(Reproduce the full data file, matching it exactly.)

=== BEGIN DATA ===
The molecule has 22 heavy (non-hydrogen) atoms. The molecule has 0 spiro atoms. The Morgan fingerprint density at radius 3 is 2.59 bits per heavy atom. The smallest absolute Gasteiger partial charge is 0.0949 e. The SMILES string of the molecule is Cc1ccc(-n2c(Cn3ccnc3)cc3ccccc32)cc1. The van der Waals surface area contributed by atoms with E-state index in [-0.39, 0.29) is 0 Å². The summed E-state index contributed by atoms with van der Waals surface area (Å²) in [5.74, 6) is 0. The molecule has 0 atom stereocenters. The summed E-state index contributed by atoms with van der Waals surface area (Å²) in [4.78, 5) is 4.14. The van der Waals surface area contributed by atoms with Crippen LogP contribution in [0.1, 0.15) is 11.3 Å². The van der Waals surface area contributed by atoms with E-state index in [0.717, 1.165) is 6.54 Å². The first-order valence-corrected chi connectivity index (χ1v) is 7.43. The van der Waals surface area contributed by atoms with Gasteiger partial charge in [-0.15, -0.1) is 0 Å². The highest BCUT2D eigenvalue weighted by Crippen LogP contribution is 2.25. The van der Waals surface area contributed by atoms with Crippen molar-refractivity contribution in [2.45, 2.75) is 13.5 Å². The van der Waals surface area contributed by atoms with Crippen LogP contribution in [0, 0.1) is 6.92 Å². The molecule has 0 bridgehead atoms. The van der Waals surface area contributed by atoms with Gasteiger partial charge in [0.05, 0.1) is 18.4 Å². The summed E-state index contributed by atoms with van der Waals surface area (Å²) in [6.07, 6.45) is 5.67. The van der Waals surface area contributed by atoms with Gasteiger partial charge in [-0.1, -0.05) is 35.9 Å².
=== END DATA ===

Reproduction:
The molecule has 22 heavy (non-hydrogen) atoms. The molecule has 0 spiro atoms. The Morgan fingerprint density at radius 3 is 2.59 bits per heavy atom. The smallest absolute Gasteiger partial charge is 0.0949 e. The SMILES string of the molecule is Cc1ccc(-n2c(Cn3ccnc3)cc3ccccc32)cc1. The van der Waals surface area contributed by atoms with E-state index in [-0.39, 0.29) is 0 Å². The summed E-state index contributed by atoms with van der Waals surface area (Å²) in [5.74, 6) is 0. The molecule has 0 atom stereocenters. The summed E-state index contributed by atoms with van der Waals surface area (Å²) in [4.78, 5) is 4.14. The van der Waals surface area contributed by atoms with Crippen LogP contribution in [0.1, 0.15) is 11.3 Å². The van der Waals surface area contributed by atoms with E-state index in [0.717, 1.165) is 6.54 Å². The first-order valence-corrected chi connectivity index (χ1v) is 7.43. The van der Waals surface area contributed by atoms with Gasteiger partial charge in [-0.15, -0.1) is 0 Å². The highest BCUT2D eigenvalue weighted by Crippen LogP contribution is 2.25. The van der Waals surface area contributed by atoms with Crippen molar-refractivity contribution in [2.45, 2.75) is 13.5 Å². The van der Waals surface area contributed by atoms with Crippen LogP contribution in [0, 0.1) is 6.92 Å². The molecule has 0 bridgehead atoms. The van der Waals surface area contributed by atoms with Gasteiger partial charge in [0.05, 0.1) is 18.4 Å². The summed E-state index contributed by atoms with van der Waals surface area (Å²) in [6.07, 6.45) is 5.67. The van der Waals surface area contributed by atoms with Gasteiger partial charge in [-0.1, -0.05) is 35.9 Å².